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Finley JW, Burrell JB, Reeves PG. Pinto bean consumption changes SCFA profiles in fecal fermentations, bacterial populations of the lower bowel, and lipid profiles in blood of humans. J Nutr. 2007 Nov;137(11):2391-8.

PubMed ID: 17951475
Study Design:
Randomized Controlled Trial
A - Click here for explanation of classification scheme.
POSITIVE: See Research Design and Implementation Criteria Checklist below.
Research Purpose:

To determine whether the consumption of 1/2 cup (130 g) of cooked dried pinto beans per day for 12 weeks would:

  • Alter in vitro fecal bacterial fermentation in a manner consistent with benefits to health, primarily toward cancer and cardiovascular disease (CVD)
  • Change the populations of selected bacterial species that are associated with change in in vitro fermentation when excreted fecal material is used as the inoculum for various resistant starch (RS) substrates
  • Change serum lipid profiles that are consistent with positive effects on CVD.   

To determine whether any health benefits occurred, or were magnified, in volunteers preconditioned to metabolic syndrome (MetSyn) (pre-MetSyn).

Inclusion Criteria:
  • Pre-screening included:
    • age
    • sex
    • waist circumference
    • general health
    • antibiotic consumption
    • willingness to eat beans
  • Pre-MetSyn:
    • waist circumference > 96.5 cm for men and > 88.9 cm for women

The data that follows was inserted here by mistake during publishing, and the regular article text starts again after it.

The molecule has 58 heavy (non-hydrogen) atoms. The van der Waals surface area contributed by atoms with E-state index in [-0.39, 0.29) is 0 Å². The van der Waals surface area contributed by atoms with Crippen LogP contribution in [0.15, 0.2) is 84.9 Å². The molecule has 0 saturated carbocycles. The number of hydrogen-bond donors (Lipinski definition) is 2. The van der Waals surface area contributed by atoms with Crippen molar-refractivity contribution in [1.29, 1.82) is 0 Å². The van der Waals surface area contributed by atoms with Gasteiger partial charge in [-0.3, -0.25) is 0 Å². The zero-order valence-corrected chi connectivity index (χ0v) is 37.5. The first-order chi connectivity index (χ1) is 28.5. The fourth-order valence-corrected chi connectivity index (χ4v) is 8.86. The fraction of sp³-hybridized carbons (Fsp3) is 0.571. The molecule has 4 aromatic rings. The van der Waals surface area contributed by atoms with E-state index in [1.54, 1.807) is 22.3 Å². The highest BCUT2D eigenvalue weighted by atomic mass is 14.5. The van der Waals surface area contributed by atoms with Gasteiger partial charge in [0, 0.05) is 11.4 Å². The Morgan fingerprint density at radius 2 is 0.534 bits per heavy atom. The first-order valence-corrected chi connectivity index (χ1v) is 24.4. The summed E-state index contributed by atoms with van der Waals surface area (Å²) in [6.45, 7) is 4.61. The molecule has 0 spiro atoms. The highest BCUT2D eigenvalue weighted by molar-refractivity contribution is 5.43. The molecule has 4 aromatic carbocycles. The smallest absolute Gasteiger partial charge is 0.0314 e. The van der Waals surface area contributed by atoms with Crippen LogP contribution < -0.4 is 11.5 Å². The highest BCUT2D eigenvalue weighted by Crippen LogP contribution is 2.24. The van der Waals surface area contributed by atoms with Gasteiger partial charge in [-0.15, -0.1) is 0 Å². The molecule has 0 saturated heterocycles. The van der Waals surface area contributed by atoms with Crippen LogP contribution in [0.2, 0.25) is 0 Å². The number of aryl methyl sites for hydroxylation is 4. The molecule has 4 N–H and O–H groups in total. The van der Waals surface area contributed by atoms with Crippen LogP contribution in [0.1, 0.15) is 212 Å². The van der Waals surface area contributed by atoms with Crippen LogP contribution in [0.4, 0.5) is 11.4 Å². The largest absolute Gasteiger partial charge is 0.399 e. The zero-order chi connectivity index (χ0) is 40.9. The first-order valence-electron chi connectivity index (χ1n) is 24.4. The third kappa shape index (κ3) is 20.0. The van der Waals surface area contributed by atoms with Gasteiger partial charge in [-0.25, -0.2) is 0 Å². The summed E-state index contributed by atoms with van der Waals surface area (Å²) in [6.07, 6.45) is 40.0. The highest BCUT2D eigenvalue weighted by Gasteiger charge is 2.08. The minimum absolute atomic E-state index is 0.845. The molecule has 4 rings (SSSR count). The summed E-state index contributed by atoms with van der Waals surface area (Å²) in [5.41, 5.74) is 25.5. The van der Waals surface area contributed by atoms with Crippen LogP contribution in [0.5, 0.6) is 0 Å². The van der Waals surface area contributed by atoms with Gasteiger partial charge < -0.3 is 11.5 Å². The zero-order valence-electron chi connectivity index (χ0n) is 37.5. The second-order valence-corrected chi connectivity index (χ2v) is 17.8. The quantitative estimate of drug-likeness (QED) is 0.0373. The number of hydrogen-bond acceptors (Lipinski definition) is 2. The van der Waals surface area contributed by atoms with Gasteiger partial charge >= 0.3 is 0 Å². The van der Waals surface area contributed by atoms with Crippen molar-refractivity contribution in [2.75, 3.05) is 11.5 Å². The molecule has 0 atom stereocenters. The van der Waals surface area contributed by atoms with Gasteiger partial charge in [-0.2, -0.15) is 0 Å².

• at least one of the following criteria met:
      • serum HDL-cholesterol (HDL-C) < 55 mg/dL (1.42 mmol/L
      • serum triglyceride (TG) between 150 and 199 mg/dL (1.69 - 2.25 mmol/L)
      • fasting blood glucose between 100 and 125 mg/dL (5.6 - 6.9 mmol/L)
      • blood pressure (BP) between 120/85 and 140/85 mmHg
  • Control volunteers - age and sex matched to pre-MetSyn volunteers
    • waist circumference < 96.5 cm for men and < 99.9 cm for women
    • serum HDL-C, fasting TG, fasting blood glucose and BP within normal range
  • Medications:
    • for pre-MetSyn: allowed to take medication for MetSyn related disorders (e.g. high blood pressure but not high blood lipids)
    • for healthy volunteers - severely restricted
  • Smokers allowed
Exclusion Criteria:
  • Possible need for medical attention
  • Volunteers who had taken antibiotics within 6 months of the beginning of the study
  • Volunteers who began taking antibiotics during the study were asked to withdraw
Description of Study Protocol: